Miles of nature, wild, scenic and close to home
Visit the Jim Edgar Panther Creek State Fish and Wildlife Area
A long name but a short hop from Springfield, the Jim Edgar Panther Creek State Fish and Wildlife Area is an easy way to get your fall fix of nature before snow and ice cover central Illinois.
You can hike around a scenic lake, gaze on fields of prairie grass, paddle your canoe, cast a fishing line, hunt for wildlife, ride your horse, pedal your mountain or road bike, try a hand at archery, spot dozens of bird species or unload the family and picnic basket at stone-and-wood shelters. If driving over for the day isn’t enough, you can pitch a tent, hook up a camper or rent a cabin overnight.
Even though JEPC is only 25 miles northwest of Springfield, you may feel a thousand miles from the busy world. Situated between Ashland and Chandlerville, the 26-square-mile site has no lodge, no restaurant, no store, no marina, no bait shop and barely any cell service. What it offers is the chance to unplug, unwind and uncomplicate, something 700,000 to 800,000 visitors per year discover.
JEPC is certainly more peaceful than it would have been had Commonwealth Edison proceeded with plans to build a coal-fired power plant at what was then called Site M. The utility abandoned the idea in the 1980s and offered the land for sale. The Illinois Department of Natural Resources acquired the site, emphasizing conservation and outdoor recreation.
While the site is open for free all year and the fall colors may not be as intense as those in the Illinois River valley, the plant life still merits an October visit, site superintendent Mike Wickens says. “The wildflowers here are spectacular, from the Fourth of July until frost, and we probably have more prairie grass in one area than any place in Illinois.”
Those wildflowers and prairie grasses join with timber and cornfields to blanket one of DNR’s largest public access areas. Tucked among the trees and fields are Prairie Lake (210 acres), Drake Lake (35 acres) and Gridley Lake (25 acres), all with boat launches but some power restrictions. Muskie, catfish, bass and sunfish draw fishing enthusiasts. The biggest muskie caught measured more than 50 inches, according to Wickens.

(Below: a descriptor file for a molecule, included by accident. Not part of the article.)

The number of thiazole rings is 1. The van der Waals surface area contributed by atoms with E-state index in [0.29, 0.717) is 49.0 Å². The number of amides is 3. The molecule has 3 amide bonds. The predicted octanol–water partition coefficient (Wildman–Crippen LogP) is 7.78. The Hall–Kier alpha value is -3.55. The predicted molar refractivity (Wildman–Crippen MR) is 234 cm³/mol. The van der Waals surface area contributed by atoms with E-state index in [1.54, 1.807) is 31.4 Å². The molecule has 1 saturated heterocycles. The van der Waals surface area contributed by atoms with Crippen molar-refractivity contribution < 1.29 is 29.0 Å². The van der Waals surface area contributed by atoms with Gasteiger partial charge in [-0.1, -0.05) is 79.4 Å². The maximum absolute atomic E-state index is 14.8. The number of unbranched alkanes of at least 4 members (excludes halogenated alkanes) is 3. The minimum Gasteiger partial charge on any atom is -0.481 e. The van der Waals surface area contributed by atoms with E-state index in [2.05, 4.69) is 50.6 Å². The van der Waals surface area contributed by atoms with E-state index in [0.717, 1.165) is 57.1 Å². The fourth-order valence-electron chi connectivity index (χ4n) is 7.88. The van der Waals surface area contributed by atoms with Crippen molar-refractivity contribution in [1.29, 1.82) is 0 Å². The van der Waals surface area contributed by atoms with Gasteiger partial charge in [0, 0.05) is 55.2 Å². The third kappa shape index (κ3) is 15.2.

Hunters from 25 states come for bowhunting deer season, and other seasons feature wild turkey, pheasants and mourning doves. The site is adding two days of waterfowl hunting this year and has a growing field trial program for pointing dogs and their horseback-mounted owners.
The JEPC’s northwest corner is especially popular with horseback riders with its 24 miles of trails and the Questing Hills equestrian campground, Wickens says. From Oct. 24-28, riders from across the United States will gather for a timed national endurance ride of 100 miles, the first national one hosted by JEPC.
Visitors who prefer bicycles can choose off-road trails or a hard surface route that includes portions through the woods and on the site’s roads. An archery range near Prairie Lake and a nearby shotgun range offer other outdoor options.
The area has not drawn large numbers of bird-watchers, but those who do come have the chance to see some prairie species not viewable in too many other sites, according to Wickens. Harriers and short-eared owls often are around, as is an occasional eagle in the winter. If you want to spot deer, wild turkeys and pheasants, go in non-hunting season near evening after a rain as the animals emerge from wet grass.
Jake’s Point in the western part of the site affords a sweeping view over the original Panther Creek valley and plaques to explain the area’s history. Other good stopping spots are the solidly built picnic shelters sprinkled throughout the site. Shelter 16 overlooking Prairie Lake features a massive stone fireplace, a large grill and wheelchair accessibility. A flat path leads from the shelter to a nearby accessible fishing dock.
Also wheelchair-accessible is one of nine camping cabins at the Prairie Lake Campground. The two-room cabins sleep six and have electricity but no plumbing. Cabin renters must cook outside and bring their own bedding.
The campground has 84 sites, with 19 full- hookup sites. All sites have electricity, and a shower building features indoor toilets and hot water. Seven Appalachian Trail-type shelters are available at the primitive campground, which requires a quarter-mile hike from the nearest parking lot. You may reserve cabins, campsites and picnic shelters at www.reserveamerica.com.
While most visitors to JEPC prefer enjoying the site before the snow flies, some make the trek in winter, Wickens says. Ice fishing and snowmobiling are popular, deer stand out in the snow and cross-country skiers will find smooth trails around the lakes.
More information about Jim Edgar Panther Creek State Fish and Wildlife Area is available at http://tinyurl.com/k9yeku6.
Mary Bohlen is a freelance writer and editor in Springfield and emeritus faculty member at the University of Illinois Springfield, where she taught journalism and served as chair of the Communication Department. She also covered Illinois government and politics for United Press International. She enjoys traveling and writing about it.